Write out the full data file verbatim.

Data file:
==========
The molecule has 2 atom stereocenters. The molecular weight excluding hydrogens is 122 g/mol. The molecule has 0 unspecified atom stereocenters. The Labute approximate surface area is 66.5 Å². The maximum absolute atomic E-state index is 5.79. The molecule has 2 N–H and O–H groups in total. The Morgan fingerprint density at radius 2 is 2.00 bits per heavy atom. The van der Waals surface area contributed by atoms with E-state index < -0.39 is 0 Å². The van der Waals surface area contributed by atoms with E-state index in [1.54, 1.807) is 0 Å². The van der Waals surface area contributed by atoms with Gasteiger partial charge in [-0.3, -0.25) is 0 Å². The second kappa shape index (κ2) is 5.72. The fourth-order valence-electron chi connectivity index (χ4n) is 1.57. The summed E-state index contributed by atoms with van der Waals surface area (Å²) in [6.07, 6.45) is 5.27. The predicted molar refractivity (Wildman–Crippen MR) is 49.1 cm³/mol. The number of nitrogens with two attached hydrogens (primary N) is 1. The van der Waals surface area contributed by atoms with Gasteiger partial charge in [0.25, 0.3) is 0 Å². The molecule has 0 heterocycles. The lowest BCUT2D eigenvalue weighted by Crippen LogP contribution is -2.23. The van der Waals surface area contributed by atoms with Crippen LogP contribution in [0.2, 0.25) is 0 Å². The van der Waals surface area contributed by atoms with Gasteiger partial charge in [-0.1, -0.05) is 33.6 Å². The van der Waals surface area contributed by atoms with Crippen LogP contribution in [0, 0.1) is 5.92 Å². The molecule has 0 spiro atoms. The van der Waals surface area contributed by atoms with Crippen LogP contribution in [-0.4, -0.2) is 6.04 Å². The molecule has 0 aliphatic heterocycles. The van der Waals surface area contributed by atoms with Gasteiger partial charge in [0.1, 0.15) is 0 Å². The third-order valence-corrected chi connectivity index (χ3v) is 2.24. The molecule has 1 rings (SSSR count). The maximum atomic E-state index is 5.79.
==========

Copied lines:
The molecule has 2 atom stereocenters. The molecular weight excluding hydrogens is 122 g/mol. The molecule has 0 unspecified atom stereocenters. The Labute approximate surface area is 66.5 Å². The maximum absolute atomic E-state index is 5.79. The molecule has 2 N–H and O–H groups in total. The Morgan fingerprint density at radius 2 is 2.00 bits per heavy atom. The van der Waals surface area contributed by atoms with E-state index < -0.39 is 0 Å². The van der Waals surface area contributed by atoms with E-state index in [1.54, 1.807) is 0 Å². The van der Waals surface area contributed by atoms with Gasteiger partial charge in [-0.3, -0.25) is 0 Å². The second kappa shape index (κ2) is 5.72. The fourth-order valence-electron chi connectivity index (χ4n) is 1.57. The summed E-state index contributed by atoms with van der Waals surface area (Å²) in [6.07, 6.45) is 5.27. The predicted molar refractivity (Wildman–Crippen MR) is 49.1 cm³/mol. The number of nitrogens with two attached hydrogens (primary N) is 1. The van der Waals surface area contributed by atoms with Gasteiger partial charge in [0.25, 0.3) is 0 Å². The molecule has 0 heterocycles. The lowest BCUT2D eigenvalue weighted by Crippen LogP contribution is -2.23. The van der Waals surface area contributed by atoms with Crippen LogP contribution in [0.2, 0.25) is 0 Å². The van der Waals surface area contributed by atoms with Gasteiger partial charge in [-0.1, -0.05) is 33.6 Å². The van der Waals surface area contributed by atoms with Crippen LogP contribution in [0, 0.1) is 5.92 Å². The molecule has 0 spiro atoms. The van der Waals surface area contributed by atoms with Crippen LogP contribution in [-0.4, -0.2) is 6.04 Å². The molecule has 0 aliphatic heterocycles. The van der Waals surface area contributed by atoms with Gasteiger partial charge in [0.1, 0.15) is 0 Å². The third-order valence-corrected chi connectivity index (χ3v) is 2.24. The molecule has 1 rings (SSSR count). The maximum atomic E-state index is 5.79.